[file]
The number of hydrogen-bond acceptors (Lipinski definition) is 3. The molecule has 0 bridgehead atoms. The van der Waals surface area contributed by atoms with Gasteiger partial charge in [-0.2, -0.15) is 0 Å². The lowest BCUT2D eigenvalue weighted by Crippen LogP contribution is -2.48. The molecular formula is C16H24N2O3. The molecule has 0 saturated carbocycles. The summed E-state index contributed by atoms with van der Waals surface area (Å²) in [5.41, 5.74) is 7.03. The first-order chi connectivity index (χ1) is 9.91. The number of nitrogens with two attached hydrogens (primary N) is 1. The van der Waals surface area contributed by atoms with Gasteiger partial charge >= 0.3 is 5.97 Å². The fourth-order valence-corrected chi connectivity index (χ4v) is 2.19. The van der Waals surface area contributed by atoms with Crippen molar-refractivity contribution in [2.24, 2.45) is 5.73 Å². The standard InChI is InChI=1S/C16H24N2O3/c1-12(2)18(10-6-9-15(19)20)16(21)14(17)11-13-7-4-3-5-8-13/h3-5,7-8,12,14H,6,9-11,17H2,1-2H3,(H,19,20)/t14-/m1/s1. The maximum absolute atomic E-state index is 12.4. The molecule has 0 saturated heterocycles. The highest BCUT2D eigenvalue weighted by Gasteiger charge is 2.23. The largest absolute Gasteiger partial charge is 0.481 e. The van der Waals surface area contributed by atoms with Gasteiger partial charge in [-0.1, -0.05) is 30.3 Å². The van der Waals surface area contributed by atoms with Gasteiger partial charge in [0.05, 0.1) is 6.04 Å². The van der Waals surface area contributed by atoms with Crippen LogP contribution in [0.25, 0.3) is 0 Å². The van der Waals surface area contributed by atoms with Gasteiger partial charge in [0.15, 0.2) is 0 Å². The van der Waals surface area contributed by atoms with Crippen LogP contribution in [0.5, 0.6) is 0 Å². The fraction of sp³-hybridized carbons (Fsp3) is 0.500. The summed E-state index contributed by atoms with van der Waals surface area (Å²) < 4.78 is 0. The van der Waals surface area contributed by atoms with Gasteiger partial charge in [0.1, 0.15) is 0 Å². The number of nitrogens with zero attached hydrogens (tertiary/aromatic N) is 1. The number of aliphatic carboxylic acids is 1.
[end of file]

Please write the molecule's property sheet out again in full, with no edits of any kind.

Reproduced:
The number of hydrogen-bond acceptors (Lipinski definition) is 3. The molecule has 0 bridgehead atoms. The van der Waals surface area contributed by atoms with Gasteiger partial charge in [-0.2, -0.15) is 0 Å². The lowest BCUT2D eigenvalue weighted by Crippen LogP contribution is -2.48. The molecular formula is C16H24N2O3. The molecule has 0 saturated carbocycles. The summed E-state index contributed by atoms with van der Waals surface area (Å²) in [5.41, 5.74) is 7.03. The first-order chi connectivity index (χ1) is 9.91. The number of nitrogens with two attached hydrogens (primary N) is 1. The van der Waals surface area contributed by atoms with Gasteiger partial charge >= 0.3 is 5.97 Å². The fourth-order valence-corrected chi connectivity index (χ4v) is 2.19. The van der Waals surface area contributed by atoms with Crippen molar-refractivity contribution in [2.24, 2.45) is 5.73 Å². The standard InChI is InChI=1S/C16H24N2O3/c1-12(2)18(10-6-9-15(19)20)16(21)14(17)11-13-7-4-3-5-8-13/h3-5,7-8,12,14H,6,9-11,17H2,1-2H3,(H,19,20)/t14-/m1/s1. The maximum absolute atomic E-state index is 12.4. The molecule has 0 saturated heterocycles. The highest BCUT2D eigenvalue weighted by Gasteiger charge is 2.23. The largest absolute Gasteiger partial charge is 0.481 e. The van der Waals surface area contributed by atoms with Gasteiger partial charge in [-0.1, -0.05) is 30.3 Å². The van der Waals surface area contributed by atoms with Gasteiger partial charge in [0.05, 0.1) is 6.04 Å². The van der Waals surface area contributed by atoms with Crippen LogP contribution in [0.25, 0.3) is 0 Å². The van der Waals surface area contributed by atoms with Gasteiger partial charge in [0.15, 0.2) is 0 Å². The van der Waals surface area contributed by atoms with Crippen LogP contribution in [0.5, 0.6) is 0 Å². The fraction of sp³-hybridized carbons (Fsp3) is 0.500. The summed E-state index contributed by atoms with van der Waals surface area (Å²) < 4.78 is 0. The van der Waals surface area contributed by atoms with Gasteiger partial charge in [0.1, 0.15) is 0 Å². The number of nitrogens with zero attached hydrogens (tertiary/aromatic N) is 1. The number of aliphatic carboxylic acids is 1.